Good articles on the social media and their effect on political revolution:
Small Change – http://www.newyorker.com/reporting/2010/10/04/101004fa_fact_gladwell
Author : Malcolm Gladwell, Author of books like The Outliers (I read half of it. Very good but could not continue. 🙁 ), The Tipping Point and Blink.
How dictators watch us on the web – http://www.prospectmagazine.co.uk/2009/11/how-dictators-watch-us-on-the-web/
Author : Evgeny Morozov, Contributing editor to Foreign Policy magazine.
Malcolm Gladwell writes in a very lucid, thought out way. His arguments are properly constructed and well researched. The way he meshes historical anecdotes with his own views with other relevant views makes the article interesting to read, an exception on the internet. I wish I could write like that.
The “Weak Tie Network” that Malcolm talks about in the article, despite being relatively useless for carrying out a revolution, is very useful in a marketing campaign. Successfully marketing a product and creating a “buzz” for it requires the kind of network that social media provides. “All of my friends have an iPod, so it must be good.” thinking does not require the kind of sacrifice and investment that participating in a revolution requires. Harvard business Review Article “Six ways to find value in Twitter’s noise” (June 2010) talks about how to identify trends in the SM world about your product and how you can react to it and make use of it. The day is not far when companies would be paying Third Party Social Media “management” company to create positive buzz about their products.
On popular (!) demand, here is a list of books that I have read that I feel are must reads. Books are not in any particular order and I have kept a good mix of different genres. Will keep updating the post as and when I read any new good ones/remember the names of goods ones.
1. Midnight’s Children – Salman Rushdie – Novel incorporating contemporary post independence Indian history with elements of fantasy. Man! I must have read the scene of the three friends after the 1971 war at least 10 times.
2. Foundation Series (Especially the original three) – Isaac Asimov
3. Batman: The Killing Joke – Graphic Novel by Alan Moore
4. War and Peace – Leo Tolstoy – Andrei Bolkonsky is one of my favorite fictional character. The changes in his attitude and thoughts reminds me of my own nature. The great Russian General Kutuzov is also very well portrayed.
5. Anna Karenina – Leo Tolstoy – Anna is a character to be pitied. Anna’s last scene in the book is perhaps the most haunting scene that I have read. I wonder why Kareena Kapoor is named after Anna. :s
6. Robot Series – Isaac Asimov, need I say more?
7. Moon is a harsh mistress – Robert Heinlein – Details how to carry out a revolution.
8. Man who sold the moon – Robert Heinlein (Short Story) – Delos D Harriman, awesome character.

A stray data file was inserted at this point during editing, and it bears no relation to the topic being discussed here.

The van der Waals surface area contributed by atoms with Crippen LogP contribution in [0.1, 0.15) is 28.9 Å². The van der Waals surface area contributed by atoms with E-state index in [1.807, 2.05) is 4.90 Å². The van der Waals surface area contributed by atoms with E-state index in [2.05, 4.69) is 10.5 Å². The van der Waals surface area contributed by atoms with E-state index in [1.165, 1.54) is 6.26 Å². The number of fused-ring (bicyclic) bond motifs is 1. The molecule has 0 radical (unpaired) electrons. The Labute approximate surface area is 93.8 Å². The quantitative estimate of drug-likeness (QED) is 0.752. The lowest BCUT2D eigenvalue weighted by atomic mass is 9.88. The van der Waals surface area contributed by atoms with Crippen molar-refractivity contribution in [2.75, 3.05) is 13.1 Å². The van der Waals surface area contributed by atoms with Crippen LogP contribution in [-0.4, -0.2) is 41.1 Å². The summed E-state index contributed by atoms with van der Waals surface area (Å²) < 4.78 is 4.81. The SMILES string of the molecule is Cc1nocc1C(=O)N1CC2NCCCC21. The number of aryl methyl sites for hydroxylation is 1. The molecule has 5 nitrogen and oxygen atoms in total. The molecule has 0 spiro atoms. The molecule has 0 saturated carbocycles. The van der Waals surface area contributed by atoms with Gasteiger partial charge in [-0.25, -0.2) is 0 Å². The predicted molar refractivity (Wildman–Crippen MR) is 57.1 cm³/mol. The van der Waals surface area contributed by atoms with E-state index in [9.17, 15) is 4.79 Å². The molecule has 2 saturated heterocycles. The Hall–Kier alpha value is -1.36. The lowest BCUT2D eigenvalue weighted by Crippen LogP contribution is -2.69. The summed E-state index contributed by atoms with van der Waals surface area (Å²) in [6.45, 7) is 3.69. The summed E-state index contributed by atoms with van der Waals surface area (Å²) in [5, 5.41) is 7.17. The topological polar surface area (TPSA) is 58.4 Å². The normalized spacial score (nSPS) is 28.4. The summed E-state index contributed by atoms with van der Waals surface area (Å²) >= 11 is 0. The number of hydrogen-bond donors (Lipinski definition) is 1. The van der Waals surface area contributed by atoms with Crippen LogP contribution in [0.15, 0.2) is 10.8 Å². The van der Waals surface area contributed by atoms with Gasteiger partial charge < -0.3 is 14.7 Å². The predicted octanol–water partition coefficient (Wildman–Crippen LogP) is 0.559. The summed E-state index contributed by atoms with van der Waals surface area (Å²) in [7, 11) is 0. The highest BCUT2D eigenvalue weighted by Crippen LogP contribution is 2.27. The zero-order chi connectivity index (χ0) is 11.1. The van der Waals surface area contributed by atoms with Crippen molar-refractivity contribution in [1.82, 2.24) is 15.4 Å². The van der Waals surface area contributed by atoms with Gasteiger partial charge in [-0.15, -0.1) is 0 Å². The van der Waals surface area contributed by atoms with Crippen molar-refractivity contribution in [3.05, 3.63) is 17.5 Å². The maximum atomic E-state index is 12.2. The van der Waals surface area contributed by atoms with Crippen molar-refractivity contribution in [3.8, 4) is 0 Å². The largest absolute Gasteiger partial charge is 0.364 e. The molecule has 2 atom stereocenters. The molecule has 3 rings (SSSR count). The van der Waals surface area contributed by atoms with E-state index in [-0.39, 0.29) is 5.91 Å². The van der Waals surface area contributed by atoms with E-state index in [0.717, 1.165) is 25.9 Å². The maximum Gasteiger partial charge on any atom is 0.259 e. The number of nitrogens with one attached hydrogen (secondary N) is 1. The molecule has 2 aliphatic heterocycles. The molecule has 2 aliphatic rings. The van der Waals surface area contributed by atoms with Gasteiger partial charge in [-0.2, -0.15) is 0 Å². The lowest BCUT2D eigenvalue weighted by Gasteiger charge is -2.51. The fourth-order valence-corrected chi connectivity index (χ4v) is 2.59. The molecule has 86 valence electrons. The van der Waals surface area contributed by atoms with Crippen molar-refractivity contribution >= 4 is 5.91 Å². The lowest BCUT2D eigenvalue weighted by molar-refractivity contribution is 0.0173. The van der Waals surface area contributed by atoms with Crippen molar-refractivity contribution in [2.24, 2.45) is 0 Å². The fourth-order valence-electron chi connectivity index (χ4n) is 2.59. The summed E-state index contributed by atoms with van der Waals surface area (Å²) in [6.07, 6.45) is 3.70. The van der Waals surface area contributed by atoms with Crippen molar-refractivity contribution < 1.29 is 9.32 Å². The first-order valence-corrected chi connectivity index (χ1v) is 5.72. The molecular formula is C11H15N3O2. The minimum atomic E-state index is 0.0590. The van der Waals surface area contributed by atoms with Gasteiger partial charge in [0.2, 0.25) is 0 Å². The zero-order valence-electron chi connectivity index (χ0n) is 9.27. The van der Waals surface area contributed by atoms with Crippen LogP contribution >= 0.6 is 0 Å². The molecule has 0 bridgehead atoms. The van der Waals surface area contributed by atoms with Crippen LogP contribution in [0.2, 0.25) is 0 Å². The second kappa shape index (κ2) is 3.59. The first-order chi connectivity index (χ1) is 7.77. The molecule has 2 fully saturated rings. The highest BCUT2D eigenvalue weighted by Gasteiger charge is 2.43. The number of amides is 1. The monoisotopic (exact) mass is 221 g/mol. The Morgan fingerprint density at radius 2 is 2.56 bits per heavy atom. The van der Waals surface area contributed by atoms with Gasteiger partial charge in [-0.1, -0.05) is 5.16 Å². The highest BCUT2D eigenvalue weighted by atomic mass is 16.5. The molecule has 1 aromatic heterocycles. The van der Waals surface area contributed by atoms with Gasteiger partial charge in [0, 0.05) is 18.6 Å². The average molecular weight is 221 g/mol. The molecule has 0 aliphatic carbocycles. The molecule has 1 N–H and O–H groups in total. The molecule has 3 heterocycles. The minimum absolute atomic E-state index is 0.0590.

9. Rama Series – Arthur C Clarke – Voyage across the vast expanse of space and its socio-cultural impact.
10. Cryptonomicon – Neal Stephenson – World War 2 – Check, Technology – Check, Cryptography – Check, Humor – Check, Great Writing – Check. Compared to Cryptonomicon, Anathem was boring.
11. Murder of Roger Ackroyd – Agatha Christie – I had realized who the killer is in the beginning parts of the book. 🙂 But that does not diminish its awesomeness.
12. Then there were none – Agatha Christie
13. Curtains – Agatha Christie – Poirot’s darkest novel.
14. I, Asimov – Isaac Asimov’s memoir.
15. Meditations – Marcus Aurelius – The most underlined book that I have read.
16. Chandrakanta Santati – Devaki Nandan Khatri – Hindi fantasy novel. Perhaps the best magico-fantasy novel. Beats Lord of the Rings. Must have read it 4-5 times.
17. The rise and fall of the Third Reich – William Shirer – The most authoritative book on World War 2.
18. To kill a mocking bird – Harper Lee – I am still not sure whether the book is better or the movie.
19. Catcher in the Rye – J D Salinger – The part in the novel where you understand what the title of the book means was, for a lack of any other word, awesome.
20. Ender’s Game – Orson Scott Card – Whenever I have to give a gift to someone who is fond of reading, this book is what I give. 😀
21. Wheel of Time series – Robert Jordan – Very very good compared to the Potter series or the Ring series. I read the twelve books of the series in a month or so. Rand is epitome of stoic fortitude.
22. Apology – Plato – Socrates is awesome.
23. Adrushya Manus – H G Well’s Invisible Man in Marathi – One of the first books that I read.
24. Starship Trooper – Robert Heinlein – Don’t watch the movie.
25. Surely You’re joking, Mr Feynman! – Mr Feynman! – Nice! Great Man!
26. Lord of Light – Roger Zelazny – A difficult book to understand, but enjoyable nonetheless.
Calculus has always fascinated me. And I suck at it. So I have decided to learn it. I want this to be one of my major takeaway after two years doing “MBA”. I have started reading the book “Calculus and Analytic Geometry” by George B Thomas (MIT) and Ross L Finney, popularly known as Calculus book by Thomas Finney. I will try to put some interesting stuff that I learn from it on the blog. Hope you will like it and I hope that it will make me stick to the book and learn calculus properly.
To properly read the book, I will be using the concept of reading the book thrice (Overview, Detail, Note taking) and customized PQ4R: Overview (Preview, Question), Detail (Read, Reflect), Note Taking (Recite, Review).
“We touched the face of another world, and became a people without limits.”
This is how Andrew Chaikin ends the preface of his book, A man on the moon. I am going to start the book in earnest tomorrow evening once my exams get over. 🙂